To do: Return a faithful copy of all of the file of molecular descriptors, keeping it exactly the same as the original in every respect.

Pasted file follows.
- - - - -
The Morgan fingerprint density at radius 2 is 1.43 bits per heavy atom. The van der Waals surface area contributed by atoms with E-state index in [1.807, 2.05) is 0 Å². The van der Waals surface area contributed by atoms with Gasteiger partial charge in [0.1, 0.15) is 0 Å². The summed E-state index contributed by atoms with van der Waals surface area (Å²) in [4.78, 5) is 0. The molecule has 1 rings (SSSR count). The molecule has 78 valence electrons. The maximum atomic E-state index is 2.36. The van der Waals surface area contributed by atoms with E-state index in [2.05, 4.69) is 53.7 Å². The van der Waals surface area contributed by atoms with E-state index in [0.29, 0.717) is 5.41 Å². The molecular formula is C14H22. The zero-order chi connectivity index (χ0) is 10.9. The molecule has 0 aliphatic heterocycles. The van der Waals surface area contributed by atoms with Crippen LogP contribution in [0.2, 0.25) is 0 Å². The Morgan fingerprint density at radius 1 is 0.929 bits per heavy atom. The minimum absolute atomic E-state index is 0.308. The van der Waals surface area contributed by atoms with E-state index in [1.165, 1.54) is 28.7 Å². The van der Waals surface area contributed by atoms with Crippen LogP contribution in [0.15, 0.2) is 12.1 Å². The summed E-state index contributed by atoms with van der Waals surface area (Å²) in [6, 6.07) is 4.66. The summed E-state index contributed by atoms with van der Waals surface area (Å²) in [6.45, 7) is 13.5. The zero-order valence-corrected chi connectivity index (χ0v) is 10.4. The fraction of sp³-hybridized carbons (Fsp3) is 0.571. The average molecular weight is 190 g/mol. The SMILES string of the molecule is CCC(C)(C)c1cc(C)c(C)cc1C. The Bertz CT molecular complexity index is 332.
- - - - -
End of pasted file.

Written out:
The Morgan fingerprint density at radius 2 is 1.43 bits per heavy atom. The van der Waals surface area contributed by atoms with E-state index in [1.807, 2.05) is 0 Å². The van der Waals surface area contributed by atoms with Gasteiger partial charge in [0.1, 0.15) is 0 Å². The summed E-state index contributed by atoms with van der Waals surface area (Å²) in [4.78, 5) is 0. The molecule has 1 rings (SSSR count). The molecule has 78 valence electrons. The maximum atomic E-state index is 2.36. The van der Waals surface area contributed by atoms with E-state index in [2.05, 4.69) is 53.7 Å². The van der Waals surface area contributed by atoms with E-state index in [0.29, 0.717) is 5.41 Å². The molecular formula is C14H22. The zero-order chi connectivity index (χ0) is 10.9. The molecule has 0 aliphatic heterocycles. The van der Waals surface area contributed by atoms with Crippen LogP contribution in [0.2, 0.25) is 0 Å². The Morgan fingerprint density at radius 1 is 0.929 bits per heavy atom. The minimum absolute atomic E-state index is 0.308. The van der Waals surface area contributed by atoms with E-state index in [1.165, 1.54) is 28.7 Å². The van der Waals surface area contributed by atoms with Crippen LogP contribution in [0.15, 0.2) is 12.1 Å². The summed E-state index contributed by atoms with van der Waals surface area (Å²) in [6, 6.07) is 4.66. The summed E-state index contributed by atoms with van der Waals surface area (Å²) in [6.45, 7) is 13.5. The zero-order valence-corrected chi connectivity index (χ0v) is 10.4. The fraction of sp³-hybridized carbons (Fsp3) is 0.571. The average molecular weight is 190 g/mol. The SMILES string of the molecule is CCC(C)(C)c1cc(C)c(C)cc1C. The Bertz CT molecular complexity index is 332.